Beginning in the 1960s and 1970s, researchers began to actively examine early numerical competencies, which led to a revised understanding of children’s numerical competence. This research identified a great deal of competence in preschool children, including counting and matching strategies that children use on Piaget’s conservation of number task (see the discussion in Chapter 5).
As we detail, infant and toddler studies have largely focused on the natural numbers (also called counting numbers). However, they have also examined representations of fractional amounts and proportional relations as well as geometric relationships, shape categories, and measurement. Moreover, although there is some disagreement in the field about the interpretation of the findings of infant and toddler studies as a whole, these findings are generally viewed as showing strong starting points for the learning of verbal and symbolic mathematical skills.
Infant studies typically use habituation paradigms to examine whether infants can discriminate between small sets of objects, either static or moving (Antell and Keating, 1983; Starkey and Cooper, 1980; Strauss and Curtis, 1981; Van Loosbroek and Smitsman, 1990; Wynn, Bloom, and Chiang, 2002). In a typical habituation study, infants are repeatedly shown sets containing the same number of objects (e.g., 2) until they become bored and their looking time decreases to a specified criterion. The infant is then shown a different set size of objects or the same set size, and looking times are recorded. Longer looking times indicate that the infant recognizes that the new display is different from an earlier display. Results show that infants (ranging in age from 1 day old to several months old) can discriminate a set of two objects from a set of three objects, yet they are unable to discriminate four objects from six objects, even though the same 3:2 ratio is involved. These findings indicate that infants’ ability to discriminate small set sizes is limited by number rather than by ratio. Huttenlocher, Jordan, and Levine (1994) suggest that infants’ ability to discriminate small sets (2 versus 3) could be based on an approximate rather than on an exact sense of number.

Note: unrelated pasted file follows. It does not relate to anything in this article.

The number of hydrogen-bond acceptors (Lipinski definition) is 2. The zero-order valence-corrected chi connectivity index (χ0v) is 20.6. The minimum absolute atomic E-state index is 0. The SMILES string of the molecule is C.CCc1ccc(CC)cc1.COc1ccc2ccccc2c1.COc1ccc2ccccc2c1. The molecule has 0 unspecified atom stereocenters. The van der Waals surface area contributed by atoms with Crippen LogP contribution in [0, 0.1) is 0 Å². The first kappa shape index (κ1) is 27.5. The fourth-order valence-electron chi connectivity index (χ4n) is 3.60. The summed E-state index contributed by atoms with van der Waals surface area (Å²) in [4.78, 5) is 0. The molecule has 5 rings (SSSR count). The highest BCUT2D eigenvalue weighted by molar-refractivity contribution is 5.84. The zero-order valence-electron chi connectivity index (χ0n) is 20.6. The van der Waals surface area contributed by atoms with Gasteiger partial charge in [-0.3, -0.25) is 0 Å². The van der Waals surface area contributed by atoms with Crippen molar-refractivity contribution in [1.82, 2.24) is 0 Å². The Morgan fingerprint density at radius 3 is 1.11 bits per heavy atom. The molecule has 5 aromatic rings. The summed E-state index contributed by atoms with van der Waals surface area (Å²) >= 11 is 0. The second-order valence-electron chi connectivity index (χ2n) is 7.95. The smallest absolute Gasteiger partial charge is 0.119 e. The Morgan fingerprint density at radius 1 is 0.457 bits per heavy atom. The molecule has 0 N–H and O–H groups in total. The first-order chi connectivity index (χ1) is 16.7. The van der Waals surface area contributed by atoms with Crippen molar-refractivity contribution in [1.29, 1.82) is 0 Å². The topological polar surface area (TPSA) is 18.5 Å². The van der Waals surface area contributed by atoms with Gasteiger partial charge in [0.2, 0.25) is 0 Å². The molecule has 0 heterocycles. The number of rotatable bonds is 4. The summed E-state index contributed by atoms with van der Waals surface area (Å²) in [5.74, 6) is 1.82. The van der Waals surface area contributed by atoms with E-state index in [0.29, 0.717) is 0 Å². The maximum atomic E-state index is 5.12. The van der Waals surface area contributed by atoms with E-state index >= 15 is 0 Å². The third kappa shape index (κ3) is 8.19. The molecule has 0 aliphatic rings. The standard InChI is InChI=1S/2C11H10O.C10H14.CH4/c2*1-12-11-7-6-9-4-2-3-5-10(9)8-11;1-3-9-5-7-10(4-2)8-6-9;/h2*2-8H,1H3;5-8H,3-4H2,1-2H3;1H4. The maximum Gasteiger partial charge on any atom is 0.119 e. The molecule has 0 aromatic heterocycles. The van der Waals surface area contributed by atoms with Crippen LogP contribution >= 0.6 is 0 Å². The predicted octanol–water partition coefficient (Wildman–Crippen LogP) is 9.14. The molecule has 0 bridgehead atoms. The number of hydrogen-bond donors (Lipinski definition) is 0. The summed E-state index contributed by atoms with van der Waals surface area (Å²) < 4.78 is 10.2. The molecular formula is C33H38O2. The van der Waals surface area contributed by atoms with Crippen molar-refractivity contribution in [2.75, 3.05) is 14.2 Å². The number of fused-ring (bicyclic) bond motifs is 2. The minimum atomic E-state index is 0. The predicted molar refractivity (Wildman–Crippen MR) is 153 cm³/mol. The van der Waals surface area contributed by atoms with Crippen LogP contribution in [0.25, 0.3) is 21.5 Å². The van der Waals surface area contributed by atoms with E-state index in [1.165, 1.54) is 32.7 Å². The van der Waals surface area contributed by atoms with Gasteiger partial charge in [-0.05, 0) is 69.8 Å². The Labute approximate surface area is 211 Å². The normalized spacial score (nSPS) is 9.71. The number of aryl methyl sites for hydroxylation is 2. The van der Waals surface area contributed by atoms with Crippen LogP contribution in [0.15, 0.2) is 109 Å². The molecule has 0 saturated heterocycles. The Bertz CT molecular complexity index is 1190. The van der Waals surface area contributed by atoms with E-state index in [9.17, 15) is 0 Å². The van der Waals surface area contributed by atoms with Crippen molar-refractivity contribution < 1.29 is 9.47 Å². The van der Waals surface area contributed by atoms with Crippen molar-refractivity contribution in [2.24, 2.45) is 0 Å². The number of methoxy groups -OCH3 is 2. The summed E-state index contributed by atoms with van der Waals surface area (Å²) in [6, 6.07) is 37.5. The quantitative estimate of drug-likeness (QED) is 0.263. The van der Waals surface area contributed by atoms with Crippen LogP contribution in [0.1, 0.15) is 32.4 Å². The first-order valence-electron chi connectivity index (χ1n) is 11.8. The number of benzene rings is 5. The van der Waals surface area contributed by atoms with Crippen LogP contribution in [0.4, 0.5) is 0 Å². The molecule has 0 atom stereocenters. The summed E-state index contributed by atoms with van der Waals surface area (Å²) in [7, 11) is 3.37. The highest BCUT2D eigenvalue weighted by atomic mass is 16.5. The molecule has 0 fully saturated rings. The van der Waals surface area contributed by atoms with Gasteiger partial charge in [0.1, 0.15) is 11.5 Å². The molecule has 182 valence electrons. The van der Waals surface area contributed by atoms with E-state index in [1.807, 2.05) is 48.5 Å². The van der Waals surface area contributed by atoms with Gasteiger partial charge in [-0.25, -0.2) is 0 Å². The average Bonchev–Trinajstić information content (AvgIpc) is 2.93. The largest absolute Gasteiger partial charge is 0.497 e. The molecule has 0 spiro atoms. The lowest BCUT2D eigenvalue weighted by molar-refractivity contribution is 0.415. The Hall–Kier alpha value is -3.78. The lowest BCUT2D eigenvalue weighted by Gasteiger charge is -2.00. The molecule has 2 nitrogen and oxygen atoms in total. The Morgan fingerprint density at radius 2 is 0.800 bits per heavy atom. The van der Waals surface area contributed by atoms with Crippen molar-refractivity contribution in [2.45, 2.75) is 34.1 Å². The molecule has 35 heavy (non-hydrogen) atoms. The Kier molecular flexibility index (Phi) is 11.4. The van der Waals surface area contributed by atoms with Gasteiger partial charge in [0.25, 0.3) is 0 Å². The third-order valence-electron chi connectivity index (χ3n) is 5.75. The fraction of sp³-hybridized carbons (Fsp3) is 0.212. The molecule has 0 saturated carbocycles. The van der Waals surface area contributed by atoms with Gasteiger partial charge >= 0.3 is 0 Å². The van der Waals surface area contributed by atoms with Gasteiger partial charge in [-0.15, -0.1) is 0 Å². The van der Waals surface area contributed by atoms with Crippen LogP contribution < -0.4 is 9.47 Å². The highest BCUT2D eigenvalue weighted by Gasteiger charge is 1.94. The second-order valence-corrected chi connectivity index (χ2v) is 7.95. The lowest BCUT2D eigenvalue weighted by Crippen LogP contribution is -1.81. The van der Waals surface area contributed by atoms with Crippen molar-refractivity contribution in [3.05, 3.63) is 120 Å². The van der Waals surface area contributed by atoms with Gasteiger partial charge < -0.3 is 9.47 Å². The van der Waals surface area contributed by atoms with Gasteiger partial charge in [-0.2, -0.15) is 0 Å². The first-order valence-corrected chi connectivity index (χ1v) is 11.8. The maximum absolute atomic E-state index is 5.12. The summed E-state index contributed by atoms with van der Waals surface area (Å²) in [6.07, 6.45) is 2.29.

Several studies suggest that the early quantitative sensitivity displayed by infants for small set sizes is actually based on their sensitivity to amount (surface area or contour length) which covaries with numerosity, rather than on number per se (Clearfield and Mix, 1999, 2001). That is, unless these variables are carefully controlled, the more items there are, the greater the amount of stuff there is. In studies that independently vary number and amount, Clearfield and Mix (1999, 2001) found that infants ages 6 to 8 months detected a change in amount (contour length or area) but not a